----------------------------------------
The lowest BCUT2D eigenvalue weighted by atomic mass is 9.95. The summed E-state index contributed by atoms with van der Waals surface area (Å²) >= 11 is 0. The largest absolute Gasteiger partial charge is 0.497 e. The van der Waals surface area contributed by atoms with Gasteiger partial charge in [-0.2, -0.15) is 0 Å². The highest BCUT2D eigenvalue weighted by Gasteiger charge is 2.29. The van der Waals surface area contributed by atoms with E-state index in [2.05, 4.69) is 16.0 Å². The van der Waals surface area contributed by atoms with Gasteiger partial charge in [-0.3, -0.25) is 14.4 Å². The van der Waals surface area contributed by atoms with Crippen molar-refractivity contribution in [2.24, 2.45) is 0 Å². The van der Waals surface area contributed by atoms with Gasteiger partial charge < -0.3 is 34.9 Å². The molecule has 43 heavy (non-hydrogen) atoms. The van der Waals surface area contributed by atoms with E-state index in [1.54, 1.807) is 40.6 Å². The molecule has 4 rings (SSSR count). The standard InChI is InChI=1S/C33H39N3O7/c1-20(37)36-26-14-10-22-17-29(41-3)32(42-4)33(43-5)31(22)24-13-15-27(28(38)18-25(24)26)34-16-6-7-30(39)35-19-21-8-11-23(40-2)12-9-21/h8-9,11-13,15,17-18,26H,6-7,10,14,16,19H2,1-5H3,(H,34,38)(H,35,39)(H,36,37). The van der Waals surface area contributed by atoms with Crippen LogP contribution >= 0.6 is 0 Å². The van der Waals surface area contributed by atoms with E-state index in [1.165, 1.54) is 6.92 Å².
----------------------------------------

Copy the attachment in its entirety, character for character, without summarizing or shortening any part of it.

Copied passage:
The lowest BCUT2D eigenvalue weighted by atomic mass is 9.95. The summed E-state index contributed by atoms with van der Waals surface area (Å²) >= 11 is 0. The largest absolute Gasteiger partial charge is 0.497 e. The van der Waals surface area contributed by atoms with Gasteiger partial charge in [-0.2, -0.15) is 0 Å². The highest BCUT2D eigenvalue weighted by Gasteiger charge is 2.29. The van der Waals surface area contributed by atoms with E-state index in [2.05, 4.69) is 16.0 Å². The van der Waals surface area contributed by atoms with Gasteiger partial charge in [-0.3, -0.25) is 14.4 Å². The van der Waals surface area contributed by atoms with Crippen molar-refractivity contribution in [2.24, 2.45) is 0 Å². The van der Waals surface area contributed by atoms with Gasteiger partial charge < -0.3 is 34.9 Å². The molecule has 43 heavy (non-hydrogen) atoms. The van der Waals surface area contributed by atoms with E-state index in [1.54, 1.807) is 40.6 Å². The molecule has 4 rings (SSSR count). The standard InChI is InChI=1S/C33H39N3O7/c1-20(37)36-26-14-10-22-17-29(41-3)32(42-4)33(43-5)31(22)24-13-15-27(28(38)18-25(24)26)34-16-6-7-30(39)35-19-21-8-11-23(40-2)12-9-21/h8-9,11-13,15,17-18,26H,6-7,10,14,16,19H2,1-5H3,(H,34,38)(H,35,39)(H,36,37). The van der Waals surface area contributed by atoms with Crippen LogP contribution >= 0.6 is 0 Å². The van der Waals surface area contributed by atoms with E-state index in [1.165, 1.54) is 6.92 Å².